There’s a new report that comes via Bloomberg that shows what young people are or aren’t spending money on when it comes to content. What they found should be super-disturbing for the media world.
Two of the bottom three categories in terms of spending are “News and Current Affairs” and “Sport.” Unfortunately those are the categories that legacy media – the broadcast and pay cable networks in particular – count on the most to bring in viewers and advertisers. “Live sports” is often given as the reason why many people haven’t cut the cord yet and switched solely to streaming or on-demand services.
So if young people aren’t spending their time watching sports, which is especially pronounced when it comes to the NFL, that’s a big looming problem not just for the leagues but the networks. These leagues may have become more popular with people who are 18-24 now when that demographic gets to be 35-44 and they’re looking for other leisure time activities, but that’s a big “if” and a lot of damage can be done in the meantime.
What’s also interesting is that outlets like Netflix and others have shown limited interest in even entering these categories. Twitter has seen some success with its Thursday Night Football live streams but experiments by other companies have been more spotty and haven’t lasted for very long. So if people aren’t spending as much time with sports and news *now* it may not make sense for them to make pricey investments in those licenses in the future.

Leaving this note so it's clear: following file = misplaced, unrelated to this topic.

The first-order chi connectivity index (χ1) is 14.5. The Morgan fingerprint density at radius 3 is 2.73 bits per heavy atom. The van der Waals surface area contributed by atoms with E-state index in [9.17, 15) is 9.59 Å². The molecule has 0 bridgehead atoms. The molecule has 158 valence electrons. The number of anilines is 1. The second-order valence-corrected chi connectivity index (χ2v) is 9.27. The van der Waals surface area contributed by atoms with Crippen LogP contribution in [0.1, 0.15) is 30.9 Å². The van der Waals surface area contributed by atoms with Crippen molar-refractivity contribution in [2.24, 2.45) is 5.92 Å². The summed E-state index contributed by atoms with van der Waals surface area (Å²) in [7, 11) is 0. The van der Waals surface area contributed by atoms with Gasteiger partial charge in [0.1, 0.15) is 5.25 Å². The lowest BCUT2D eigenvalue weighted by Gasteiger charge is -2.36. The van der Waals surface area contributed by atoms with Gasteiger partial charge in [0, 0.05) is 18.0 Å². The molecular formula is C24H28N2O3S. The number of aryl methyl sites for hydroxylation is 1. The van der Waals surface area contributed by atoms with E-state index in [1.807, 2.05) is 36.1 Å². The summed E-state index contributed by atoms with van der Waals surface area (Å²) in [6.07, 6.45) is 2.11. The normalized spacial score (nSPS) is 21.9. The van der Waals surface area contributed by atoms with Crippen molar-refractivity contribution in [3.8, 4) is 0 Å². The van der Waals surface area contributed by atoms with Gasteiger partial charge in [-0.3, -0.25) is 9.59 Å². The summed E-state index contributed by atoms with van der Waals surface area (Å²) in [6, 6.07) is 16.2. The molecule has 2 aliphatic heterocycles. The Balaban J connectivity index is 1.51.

And the leagues who dole out the licenses have no one but themselves to blame. If I had cable (we cut the cord years ago), I’d have to choose between any of four or more stations a Cubs game would be broadcast on. And games that consistently start at 7PM or later just don’t fit my schedule, or that of my kids.
And there you go. If you’re not showing the games at a time that’s convenient not just for your current audience but your potential future audience, your lifespan becomes significantly shorter.
There will always be a market for football and other sports. But the size and makeup of that audience is likely to be very different several years from now.